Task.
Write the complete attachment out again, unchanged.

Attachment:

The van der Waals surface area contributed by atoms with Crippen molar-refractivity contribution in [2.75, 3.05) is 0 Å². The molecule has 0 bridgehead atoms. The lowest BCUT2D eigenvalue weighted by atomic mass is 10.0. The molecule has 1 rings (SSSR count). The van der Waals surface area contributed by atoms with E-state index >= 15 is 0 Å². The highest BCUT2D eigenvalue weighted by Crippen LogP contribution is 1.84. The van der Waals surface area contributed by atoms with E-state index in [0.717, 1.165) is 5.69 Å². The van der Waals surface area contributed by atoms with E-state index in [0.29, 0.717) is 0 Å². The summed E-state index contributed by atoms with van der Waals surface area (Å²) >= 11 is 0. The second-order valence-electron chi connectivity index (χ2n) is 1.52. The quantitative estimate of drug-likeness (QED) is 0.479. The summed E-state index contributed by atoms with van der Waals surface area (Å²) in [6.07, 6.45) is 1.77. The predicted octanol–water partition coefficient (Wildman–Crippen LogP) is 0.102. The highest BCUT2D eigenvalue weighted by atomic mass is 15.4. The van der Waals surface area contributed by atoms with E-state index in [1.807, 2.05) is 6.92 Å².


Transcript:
The van der Waals surface area contributed by atoms with Crippen molar-refractivity contribution in [2.75, 3.05) is 0 Å². The molecule has 0 bridgehead atoms. The lowest BCUT2D eigenvalue weighted by atomic mass is 10.0. The molecule has 1 rings (SSSR count). The van der Waals surface area contributed by atoms with E-state index >= 15 is 0 Å². The highest BCUT2D eigenvalue weighted by Crippen LogP contribution is 1.84. The van der Waals surface area contributed by atoms with E-state index in [0.717, 1.165) is 5.69 Å². The van der Waals surface area contributed by atoms with E-state index in [0.29, 0.717) is 0 Å². The summed E-state index contributed by atoms with van der Waals surface area (Å²) >= 11 is 0. The second-order valence-electron chi connectivity index (χ2n) is 1.52. The quantitative estimate of drug-likeness (QED) is 0.479. The summed E-state index contributed by atoms with van der Waals surface area (Å²) in [6.07, 6.45) is 1.77. The predicted octanol–water partition coefficient (Wildman–Crippen LogP) is 0.102. The highest BCUT2D eigenvalue weighted by atomic mass is 15.4. The van der Waals surface area contributed by atoms with E-state index in [1.807, 2.05) is 6.92 Å².